Incorporating Resistance Training

Combined aquatic and dry-land resistance training can effectively improve kick power. A study on combined resistance training found that it led to significant improvements in lower body strength, leg kick performance, and overall swimming starts and turns (Brito et al., 2022). This approach aligns with the need for explosive power in competitive swimming and further discredits the efficacy of long aerobic kick sets.

Holistic Approaches to Swim Training

Comprehensive Training Strategies

A balanced training program that includes technique refinement, strength training, and high-intensity kick sets is more effective for improving swimming performance than relying solely on aerobic kick sets. For instance, elite swimmers often incorporate a variety of training methods, including resistance training and sprint-focused kick drills, to enhance their performance (Silva et al., 2022; Turner et al., 2022).

Avoiding Overemphasis on Aerobic Sets

Focusing too much on aerobic kick sets can lead to potential drawbacks, including the risk of injury and burnout. Moreover, aerobic kick sets may not provide the necessary explosive power required for competitive swimming. Alternatives such as high-intensity kick drills, resistance training, and technique refinement can promote overall performance and swimmer longevity (Sadowski et al., 2022; Brito et al., 2022).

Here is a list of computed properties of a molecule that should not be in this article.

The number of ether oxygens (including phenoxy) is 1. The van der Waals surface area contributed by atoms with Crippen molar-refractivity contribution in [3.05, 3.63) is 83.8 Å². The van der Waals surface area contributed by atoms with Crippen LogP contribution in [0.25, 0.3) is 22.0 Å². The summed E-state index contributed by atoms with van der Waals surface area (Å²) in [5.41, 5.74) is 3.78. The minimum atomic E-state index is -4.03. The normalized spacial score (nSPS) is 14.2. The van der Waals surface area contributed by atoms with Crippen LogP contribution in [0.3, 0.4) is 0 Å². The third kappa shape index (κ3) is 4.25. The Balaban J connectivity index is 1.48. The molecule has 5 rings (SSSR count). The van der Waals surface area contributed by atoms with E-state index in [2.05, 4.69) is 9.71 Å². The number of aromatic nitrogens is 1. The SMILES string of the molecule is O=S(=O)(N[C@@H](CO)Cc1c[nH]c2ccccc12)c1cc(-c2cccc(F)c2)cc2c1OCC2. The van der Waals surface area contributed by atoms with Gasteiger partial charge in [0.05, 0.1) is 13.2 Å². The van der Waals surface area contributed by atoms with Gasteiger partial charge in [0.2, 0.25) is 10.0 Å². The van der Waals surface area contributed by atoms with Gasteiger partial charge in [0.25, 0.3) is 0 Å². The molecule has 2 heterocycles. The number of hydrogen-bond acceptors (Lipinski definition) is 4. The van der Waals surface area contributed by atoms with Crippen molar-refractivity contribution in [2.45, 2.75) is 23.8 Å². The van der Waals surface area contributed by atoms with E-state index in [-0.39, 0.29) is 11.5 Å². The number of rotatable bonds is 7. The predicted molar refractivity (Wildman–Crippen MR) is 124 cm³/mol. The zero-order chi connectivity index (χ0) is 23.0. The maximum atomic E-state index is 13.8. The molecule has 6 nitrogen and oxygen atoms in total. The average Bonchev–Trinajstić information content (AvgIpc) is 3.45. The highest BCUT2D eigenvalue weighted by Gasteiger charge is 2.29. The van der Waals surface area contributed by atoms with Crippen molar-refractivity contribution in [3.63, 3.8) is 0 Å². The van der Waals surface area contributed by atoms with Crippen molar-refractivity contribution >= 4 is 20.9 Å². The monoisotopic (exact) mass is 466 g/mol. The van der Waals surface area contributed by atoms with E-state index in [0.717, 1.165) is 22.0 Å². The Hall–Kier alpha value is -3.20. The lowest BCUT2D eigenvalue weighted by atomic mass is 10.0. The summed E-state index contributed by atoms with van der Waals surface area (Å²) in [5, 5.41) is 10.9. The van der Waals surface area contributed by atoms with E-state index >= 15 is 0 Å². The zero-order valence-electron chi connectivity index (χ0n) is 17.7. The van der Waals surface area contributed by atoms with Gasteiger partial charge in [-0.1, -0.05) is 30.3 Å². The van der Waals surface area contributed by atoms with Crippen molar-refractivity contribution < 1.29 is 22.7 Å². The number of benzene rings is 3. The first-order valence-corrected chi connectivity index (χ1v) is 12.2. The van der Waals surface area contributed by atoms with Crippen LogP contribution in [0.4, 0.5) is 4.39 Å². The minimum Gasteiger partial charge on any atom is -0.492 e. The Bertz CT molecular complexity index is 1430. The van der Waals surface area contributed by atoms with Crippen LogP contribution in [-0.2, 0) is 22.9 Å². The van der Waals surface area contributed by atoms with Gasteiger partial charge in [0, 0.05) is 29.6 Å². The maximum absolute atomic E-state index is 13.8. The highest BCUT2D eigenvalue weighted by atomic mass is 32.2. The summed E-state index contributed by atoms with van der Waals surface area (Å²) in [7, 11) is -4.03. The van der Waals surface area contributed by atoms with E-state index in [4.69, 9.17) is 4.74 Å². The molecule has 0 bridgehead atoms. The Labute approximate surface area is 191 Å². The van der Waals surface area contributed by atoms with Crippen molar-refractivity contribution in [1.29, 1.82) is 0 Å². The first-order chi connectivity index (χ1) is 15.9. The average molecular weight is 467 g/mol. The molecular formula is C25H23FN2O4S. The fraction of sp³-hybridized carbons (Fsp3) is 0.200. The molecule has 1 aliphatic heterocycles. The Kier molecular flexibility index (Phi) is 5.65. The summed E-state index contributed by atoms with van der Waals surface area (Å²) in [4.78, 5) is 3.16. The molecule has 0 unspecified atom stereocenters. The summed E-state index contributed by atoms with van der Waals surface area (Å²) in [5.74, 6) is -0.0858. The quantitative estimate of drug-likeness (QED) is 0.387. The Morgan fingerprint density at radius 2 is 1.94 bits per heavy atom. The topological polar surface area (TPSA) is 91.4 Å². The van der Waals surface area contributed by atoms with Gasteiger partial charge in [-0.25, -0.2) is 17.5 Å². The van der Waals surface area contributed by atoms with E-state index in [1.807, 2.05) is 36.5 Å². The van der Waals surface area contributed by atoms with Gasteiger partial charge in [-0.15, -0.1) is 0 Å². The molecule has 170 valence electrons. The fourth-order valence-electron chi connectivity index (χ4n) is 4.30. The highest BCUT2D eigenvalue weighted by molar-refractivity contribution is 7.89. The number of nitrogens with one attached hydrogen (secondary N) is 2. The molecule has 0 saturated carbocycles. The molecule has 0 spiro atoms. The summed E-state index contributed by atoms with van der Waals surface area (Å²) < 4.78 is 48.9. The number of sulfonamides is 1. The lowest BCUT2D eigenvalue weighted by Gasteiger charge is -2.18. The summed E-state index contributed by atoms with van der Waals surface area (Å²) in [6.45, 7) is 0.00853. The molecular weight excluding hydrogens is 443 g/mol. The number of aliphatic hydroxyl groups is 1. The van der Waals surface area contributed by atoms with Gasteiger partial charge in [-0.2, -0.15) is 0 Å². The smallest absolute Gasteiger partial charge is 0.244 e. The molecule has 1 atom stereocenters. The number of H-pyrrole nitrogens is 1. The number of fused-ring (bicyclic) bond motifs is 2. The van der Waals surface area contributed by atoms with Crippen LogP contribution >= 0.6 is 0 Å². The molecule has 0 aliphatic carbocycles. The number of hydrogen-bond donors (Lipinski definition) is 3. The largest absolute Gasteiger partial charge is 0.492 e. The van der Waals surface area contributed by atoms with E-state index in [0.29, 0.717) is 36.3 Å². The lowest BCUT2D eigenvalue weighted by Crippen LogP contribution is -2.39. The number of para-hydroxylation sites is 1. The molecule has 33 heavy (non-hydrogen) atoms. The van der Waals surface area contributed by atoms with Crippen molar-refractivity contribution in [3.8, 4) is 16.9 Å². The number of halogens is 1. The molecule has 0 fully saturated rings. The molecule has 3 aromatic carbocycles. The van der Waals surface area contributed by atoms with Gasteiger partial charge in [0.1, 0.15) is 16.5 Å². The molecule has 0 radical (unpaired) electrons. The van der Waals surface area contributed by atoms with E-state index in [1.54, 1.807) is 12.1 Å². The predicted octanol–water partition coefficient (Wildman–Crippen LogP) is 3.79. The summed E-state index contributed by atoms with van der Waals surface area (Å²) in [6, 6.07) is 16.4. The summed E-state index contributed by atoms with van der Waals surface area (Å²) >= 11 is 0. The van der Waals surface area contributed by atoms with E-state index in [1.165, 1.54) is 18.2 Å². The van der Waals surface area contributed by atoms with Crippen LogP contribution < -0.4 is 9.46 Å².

Conclusion

The traditional use of long aerobic kick sets in swim training is outdated and ineffective. Evidence from scientific studies and practical experience demonstrates that improving kick speed and power through targeted, high-intensity training is far more beneficial for swimming performance. By shifting focus towards specific strength training, PAP techniques, and comprehensive training programs, swimmers can achieve significant improvements in performance. It's time to rethink our training strategies and embrace methods that truly enhance swimming success.

References

  • Brito, M. S., Silva, A. J., Barbosa, T. M., & Marinho, D. A. (2022). Effect of concurrent resistance training on lower body strength, leg kick swimming, and sport-specific performance in competitive swimmers. Biology, 11(2), 299. https://doi.org/10.3390/biology11020299

  • Kirk, D., & Smith, N. (2022). Improving undulatory underwater swimming speed: The impact of ankle joint flexibility on performance. Frontiers in Physiology, 13, 1147. https://doi.org/10.3389/fphys.2022.1147

  • Mavridis, G., Nevill, A. M., & Smith, M. (2022). An investigation into the preferred swimming style and performance in competitive swimmers. Journal of Sports Sciences, 40(3), 287-295. https://doi.org/10.1080/02640414.2021.1885638

  • Sadowski, W., & Turner, R. (2022). Effects of different warm-up strategies on swimming performance: A systematic review. PLOS ONE, 17(2), e0263248. https://doi.org/10.1371/journal.pone.0263248

  • Silva, A. J., Barbosa, T. M., Costa, M. J., & Marinho, D. A. (2022). Effect of different types of strength training on swimming performance in competitive swimmers: A systematic review. Sports Medicine - Open, 8(1), 28. https://doi.org/10.1186/s40798-022-00412-1

  • Turner, R., Brito, M. S., Silva, A. J., & Barbosa, T. M. (2022). The impact of post-activation potentiation on swimming performance: A systematic review. Journal of Strength and Conditioning Research, 36(3), 772-783. https://doi.org/10.1519/JSC.0000000000003545